Studying for an upcoming midterm can be daunting, but many students at the University of Georgia have their study habits down to a formula. With the availability of online resources like Quizlet, Evernote and digital textbooks, college students now have the opportunity to study wherever and whenever they please.
Even with all of the technology of the 21st century, some students still prefer more traditional methods. William Swenton, a sophomore genetics major from Roswell, finds communication with classmates to be the most useful tool to ace an exam.
“I like showing up to study sessions if [the course] has some because it forces me to be around studying people,” Swenton said.
According to Phi Delta Kappan, a submission-based magazine addressing K-12 education, positive peer behavior, such as getting good grades, can be beneficial upon individuals’ own behavior.
Swenton also claims textbooks tend to hardly help. While it may be worth reading within the first month of class, keeping up can be difficult and often of little benefit, Swenton said.
Some students disagree, but depending upon the class. Some classes warrant a brief, straight-forward studying platform, Alana Holliman, junior pharmaceutical sciences major from Augusta said.
“If it’s a straight memorization exam, like for an anatomy and physiology class, or acids and bases [for biochemistry], I use Quizlet. But not for learning concepts overall,” Holliman said.
Quizlet is an online study application that uses games and other creative tools to help students study content. Creators claim that it is used by approximately two-thirds of all high school students and half of college students in the United States.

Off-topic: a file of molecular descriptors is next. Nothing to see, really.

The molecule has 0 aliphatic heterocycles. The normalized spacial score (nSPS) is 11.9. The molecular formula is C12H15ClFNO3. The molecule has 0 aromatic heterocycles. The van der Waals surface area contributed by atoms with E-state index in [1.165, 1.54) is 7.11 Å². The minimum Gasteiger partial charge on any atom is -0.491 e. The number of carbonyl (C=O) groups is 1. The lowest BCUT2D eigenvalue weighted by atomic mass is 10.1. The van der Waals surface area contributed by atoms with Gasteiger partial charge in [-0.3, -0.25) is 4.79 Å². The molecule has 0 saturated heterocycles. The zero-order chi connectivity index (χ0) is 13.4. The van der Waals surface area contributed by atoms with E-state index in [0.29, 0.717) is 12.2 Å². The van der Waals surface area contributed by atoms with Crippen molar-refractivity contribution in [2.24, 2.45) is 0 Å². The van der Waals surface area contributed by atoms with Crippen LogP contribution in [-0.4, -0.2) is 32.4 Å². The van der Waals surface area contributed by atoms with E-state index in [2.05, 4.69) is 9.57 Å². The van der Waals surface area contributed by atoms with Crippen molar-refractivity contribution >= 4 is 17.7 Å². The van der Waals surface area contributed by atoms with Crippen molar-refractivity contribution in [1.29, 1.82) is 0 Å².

When students may not have the time to make their own flashcards, Quizlet can provide pre-made flashcard sets that any students can use.
“I do use Quizlet, but I find some that are already made and I kind of, like, pull from that,” Sydney Grayden, junior biology major from Augusta said.
The Princeton Review published in 2015 that 97% of students use an electronic device outside of class to help them study and do school work, and 79% of students use an electronic device in class to help them study and do work.
Swenton explained that in addition to Quizlet, another online learning platform helps him prepare for an exam.
“I use a Chegg account to review. The textbook is just too dense. Too much information,” Swenton said.
Chegg is an academic company that specializes in online textbook rentals, homework help and providing scholarships. Though the Chegg Tutors Honor Code addresses the controversy whether the platform should be used by college students in completing assignments, it is not in direct disagreement with the UGA Honor Code.
Holliman also explained how creating written study guides works well for STEM classes with more complicated learning concepts.
“I review the lecture slides and I make outlines based on the learning objectives and specifically what the professor says in class,” Holliman said.
Taking good notes in class seems key to keeping up with a more crammed curriculum. Writing down clicker questions and reading back over the slides assures for an A on an exam, said Alex Shehan, a sophomore biochemistry major.
With midterms coming up quickly, it is conclusive that students are getting busy on their laptops, creating Quizlet study sets, flipping through sample questions on Chegg and making their own study outlines based on class lectures. Taking those extra few minutes to make the flashcards and look over the last lecture might just save your grades this midterm season.